One dealing with the public is bound to use reasonable care to select employees competent and fit for the work assigned to them and to refrain from retaining the services of an unfit employee. When an employer neglects this duty and as a result injury is occasioned to a third person, the employer may be liable even though the injury was brought about by the willful act of the employee beyond the scope of his employment. This principle has been applied in a variety of cases dealing with innkeepers, carriers, stores, apartment houses, and other businesses.[1] Many other cases while denying liability under the circumstances presented, have recognized the duty of using reasonable care in the selection of employees.[2] The cases relied on by appellee recognize the rule. In Argonne Apartment House Co. v. Garrison, 59 App.D.C. 370, 42 F.2d 605, the court in denying liability pointed out that there was no proof of negligence in the hiring of the employee; and in Rohrmoser v. Household Finance Corporation, 231 Mo.App. 1188, 86 S.W.2d 103, the opinion expressly stated that it was not charged that the employer was negligent in its selection of its employee.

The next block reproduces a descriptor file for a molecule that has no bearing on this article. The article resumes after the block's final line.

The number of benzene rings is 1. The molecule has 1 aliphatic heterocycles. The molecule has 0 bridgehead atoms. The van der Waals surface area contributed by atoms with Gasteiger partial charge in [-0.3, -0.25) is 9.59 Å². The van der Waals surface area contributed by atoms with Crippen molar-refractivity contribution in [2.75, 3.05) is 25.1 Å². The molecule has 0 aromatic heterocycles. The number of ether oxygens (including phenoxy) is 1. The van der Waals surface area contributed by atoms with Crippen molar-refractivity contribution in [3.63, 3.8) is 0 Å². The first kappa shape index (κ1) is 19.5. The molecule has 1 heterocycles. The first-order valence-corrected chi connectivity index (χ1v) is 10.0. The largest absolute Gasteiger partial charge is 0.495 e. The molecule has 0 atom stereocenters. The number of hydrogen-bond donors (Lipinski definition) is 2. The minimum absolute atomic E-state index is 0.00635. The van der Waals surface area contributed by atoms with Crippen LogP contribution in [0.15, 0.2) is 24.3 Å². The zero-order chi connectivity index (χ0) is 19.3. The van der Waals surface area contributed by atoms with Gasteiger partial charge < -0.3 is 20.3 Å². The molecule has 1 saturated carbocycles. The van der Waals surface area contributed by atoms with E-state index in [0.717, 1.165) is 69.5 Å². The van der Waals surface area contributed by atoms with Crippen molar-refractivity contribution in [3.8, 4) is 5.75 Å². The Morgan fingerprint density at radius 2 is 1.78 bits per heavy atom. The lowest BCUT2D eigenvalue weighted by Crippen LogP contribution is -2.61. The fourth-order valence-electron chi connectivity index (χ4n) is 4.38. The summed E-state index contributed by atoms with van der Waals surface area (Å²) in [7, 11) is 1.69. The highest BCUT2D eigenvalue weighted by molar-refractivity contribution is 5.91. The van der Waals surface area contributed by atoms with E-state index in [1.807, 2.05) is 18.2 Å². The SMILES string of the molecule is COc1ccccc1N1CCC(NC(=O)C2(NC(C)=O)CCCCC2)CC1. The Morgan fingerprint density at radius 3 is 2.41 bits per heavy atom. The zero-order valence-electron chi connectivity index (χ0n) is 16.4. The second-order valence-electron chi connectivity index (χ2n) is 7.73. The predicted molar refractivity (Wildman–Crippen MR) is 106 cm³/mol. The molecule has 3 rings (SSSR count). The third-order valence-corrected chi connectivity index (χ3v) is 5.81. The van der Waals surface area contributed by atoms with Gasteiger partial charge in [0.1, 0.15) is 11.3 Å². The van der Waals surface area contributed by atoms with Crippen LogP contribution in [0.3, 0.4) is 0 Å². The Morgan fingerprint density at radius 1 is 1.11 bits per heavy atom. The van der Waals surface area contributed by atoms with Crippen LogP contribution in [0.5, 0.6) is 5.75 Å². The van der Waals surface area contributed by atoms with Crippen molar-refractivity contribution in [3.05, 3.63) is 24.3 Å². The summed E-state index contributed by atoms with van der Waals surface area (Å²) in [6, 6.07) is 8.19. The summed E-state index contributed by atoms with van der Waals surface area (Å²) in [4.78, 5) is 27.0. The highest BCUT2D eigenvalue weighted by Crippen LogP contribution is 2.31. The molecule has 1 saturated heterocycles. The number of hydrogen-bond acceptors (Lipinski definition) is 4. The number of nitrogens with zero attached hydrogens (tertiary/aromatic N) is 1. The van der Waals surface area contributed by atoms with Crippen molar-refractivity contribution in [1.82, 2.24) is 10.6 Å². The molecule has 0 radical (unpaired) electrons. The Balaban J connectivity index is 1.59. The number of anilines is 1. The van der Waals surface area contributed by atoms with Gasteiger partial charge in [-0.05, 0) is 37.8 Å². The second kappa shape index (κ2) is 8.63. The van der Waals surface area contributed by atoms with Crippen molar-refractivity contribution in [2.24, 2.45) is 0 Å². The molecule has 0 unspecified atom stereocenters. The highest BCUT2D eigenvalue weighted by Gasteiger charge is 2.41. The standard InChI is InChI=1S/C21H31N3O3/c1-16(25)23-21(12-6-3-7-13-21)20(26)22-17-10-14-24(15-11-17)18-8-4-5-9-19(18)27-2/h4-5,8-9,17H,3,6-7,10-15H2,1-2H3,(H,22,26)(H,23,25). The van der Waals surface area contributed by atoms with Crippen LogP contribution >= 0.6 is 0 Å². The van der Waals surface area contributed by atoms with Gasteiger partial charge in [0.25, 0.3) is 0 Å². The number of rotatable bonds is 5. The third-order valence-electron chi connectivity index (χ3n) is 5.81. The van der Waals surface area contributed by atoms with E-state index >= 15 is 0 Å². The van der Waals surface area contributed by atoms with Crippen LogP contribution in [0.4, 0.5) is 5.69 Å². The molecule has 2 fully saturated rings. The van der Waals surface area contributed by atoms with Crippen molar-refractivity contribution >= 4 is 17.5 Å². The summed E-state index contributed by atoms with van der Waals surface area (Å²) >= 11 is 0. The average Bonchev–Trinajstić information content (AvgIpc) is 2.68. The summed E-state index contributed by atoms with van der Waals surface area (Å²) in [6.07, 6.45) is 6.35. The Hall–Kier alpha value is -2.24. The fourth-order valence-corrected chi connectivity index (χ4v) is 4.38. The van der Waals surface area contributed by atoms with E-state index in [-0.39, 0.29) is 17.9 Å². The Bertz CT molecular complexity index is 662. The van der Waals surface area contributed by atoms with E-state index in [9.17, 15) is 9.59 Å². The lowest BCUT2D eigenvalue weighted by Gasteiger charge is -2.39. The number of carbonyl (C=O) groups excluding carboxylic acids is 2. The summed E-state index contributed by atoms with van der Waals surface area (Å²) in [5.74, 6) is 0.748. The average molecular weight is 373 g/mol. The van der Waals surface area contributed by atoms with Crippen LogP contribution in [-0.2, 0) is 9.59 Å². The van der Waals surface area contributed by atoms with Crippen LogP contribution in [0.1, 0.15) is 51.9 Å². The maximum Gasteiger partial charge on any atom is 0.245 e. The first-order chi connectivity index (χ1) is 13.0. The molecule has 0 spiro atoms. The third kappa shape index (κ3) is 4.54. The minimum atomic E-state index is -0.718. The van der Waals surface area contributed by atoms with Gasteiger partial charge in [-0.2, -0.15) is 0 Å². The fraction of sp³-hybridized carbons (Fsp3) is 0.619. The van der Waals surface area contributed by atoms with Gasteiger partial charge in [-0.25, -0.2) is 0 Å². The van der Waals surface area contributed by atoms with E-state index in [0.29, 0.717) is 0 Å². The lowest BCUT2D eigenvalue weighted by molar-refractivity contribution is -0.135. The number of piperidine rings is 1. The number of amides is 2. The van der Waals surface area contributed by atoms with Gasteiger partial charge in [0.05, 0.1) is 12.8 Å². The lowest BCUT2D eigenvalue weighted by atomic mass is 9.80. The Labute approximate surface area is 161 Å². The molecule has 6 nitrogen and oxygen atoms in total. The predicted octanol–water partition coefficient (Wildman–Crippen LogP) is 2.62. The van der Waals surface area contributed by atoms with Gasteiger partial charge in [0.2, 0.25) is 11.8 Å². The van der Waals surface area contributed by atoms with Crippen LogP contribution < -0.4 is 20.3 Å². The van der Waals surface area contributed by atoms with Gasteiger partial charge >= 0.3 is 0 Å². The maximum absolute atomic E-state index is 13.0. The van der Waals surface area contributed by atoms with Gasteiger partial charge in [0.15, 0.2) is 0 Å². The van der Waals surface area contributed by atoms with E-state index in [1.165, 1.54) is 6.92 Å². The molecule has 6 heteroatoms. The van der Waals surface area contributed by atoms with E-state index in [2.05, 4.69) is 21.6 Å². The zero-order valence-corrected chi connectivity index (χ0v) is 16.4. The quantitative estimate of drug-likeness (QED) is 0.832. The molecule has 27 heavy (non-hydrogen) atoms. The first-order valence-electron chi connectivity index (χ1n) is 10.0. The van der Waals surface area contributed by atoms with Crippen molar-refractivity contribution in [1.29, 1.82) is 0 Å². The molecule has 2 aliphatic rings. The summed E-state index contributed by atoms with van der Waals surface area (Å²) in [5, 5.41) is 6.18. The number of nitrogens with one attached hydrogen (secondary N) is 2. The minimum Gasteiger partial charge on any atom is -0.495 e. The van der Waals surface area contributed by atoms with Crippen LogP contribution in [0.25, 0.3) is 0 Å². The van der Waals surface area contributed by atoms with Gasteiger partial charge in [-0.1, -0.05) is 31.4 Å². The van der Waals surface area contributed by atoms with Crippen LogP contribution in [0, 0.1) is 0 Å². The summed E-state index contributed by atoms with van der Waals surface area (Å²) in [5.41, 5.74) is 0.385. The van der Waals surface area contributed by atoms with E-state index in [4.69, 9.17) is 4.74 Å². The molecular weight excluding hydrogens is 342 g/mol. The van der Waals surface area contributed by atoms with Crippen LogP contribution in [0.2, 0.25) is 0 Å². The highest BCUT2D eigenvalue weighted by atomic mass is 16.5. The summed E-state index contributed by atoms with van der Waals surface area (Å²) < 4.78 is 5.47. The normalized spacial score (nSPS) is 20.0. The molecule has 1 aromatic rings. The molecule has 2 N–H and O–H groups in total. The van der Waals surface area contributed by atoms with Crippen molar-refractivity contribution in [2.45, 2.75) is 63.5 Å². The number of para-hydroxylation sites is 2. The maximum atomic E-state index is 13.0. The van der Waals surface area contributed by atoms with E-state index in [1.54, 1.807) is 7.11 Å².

In Restatement, Agency, § 213, Comment d, it is said that "if a principal, without exercising due care in selection, employs a vicious person to do an act which necessarily brings him in contact with others while in the performance of a duty, he is subject to liability for harm caused by the vicious propensity." And Restatement, Torts, § 302, Comment n, says one is liable "where he has brought into contact with the other, or intentionally caused the other to associate himself with, a person whom the actor knows or should know to be peculiarly likely to commit intentional or reckless misconduct; the association being one which creates temptation to, or affords peculiar opportunity for, such misconduct."

In view of the above stated principles we think there was a clear duty on defendants to use reasonable care in the selection of a delivery man. The duties of such employee carried him into homes where likely there would be women and children alone and unprotected and it was defendants' duty to use reasonable care to select one reasonably fit to perform such duties. The opening statement construed liberally and favorably to plaintiff, as it *918 must be,[3] raised questions of fact whether defendants had neglected their duty and whether such neglect resulted in injury to the plaintiff. It was therefore error to direct a verdict.



[1] E. g., Ledington v. Williams, 257 Ky. 599, 78 S.W.2d 790; Wishone v. Yellow Cab Co., 20 Tenn.App. 229, 97 S.W.2d 452; Swinarton v. Le Boutillier, 7 Misc. 639, 28 N.Y.S. 53, affirmed 148 N.Y. 752, 43 N.E. 990; Henderson v. Nolting First Mortgage Corp., 184 Ga. 724, 193 S.E. 347, 114 A.L.R. 1022; Hall v. Smathers, 240 N.Y. 486, 148 N.E. 654; F. & L. Mfg. Co. v. Jomark, Inc., 134 Misc. 349, 235 N.Y.S. 551; McCrink v. City of New York, 296 N.Y. 99, 71 N.E.2d 419.

[2] E. g., Haskell v. Boston Dist. Messenger Co., 190 Mass. 189, 76 N.E. 215, 2 L.R. A.,N.S., 1091; Smothers v. Welch & Co. House Furnishing Co., 310 Mo. 144, 274 S.W. 678, 40 A.L.R. 1209.

[3] Custer v. Atlantic & Pacific Tea Co., D.C.Mun.App., 43 A.2d 716.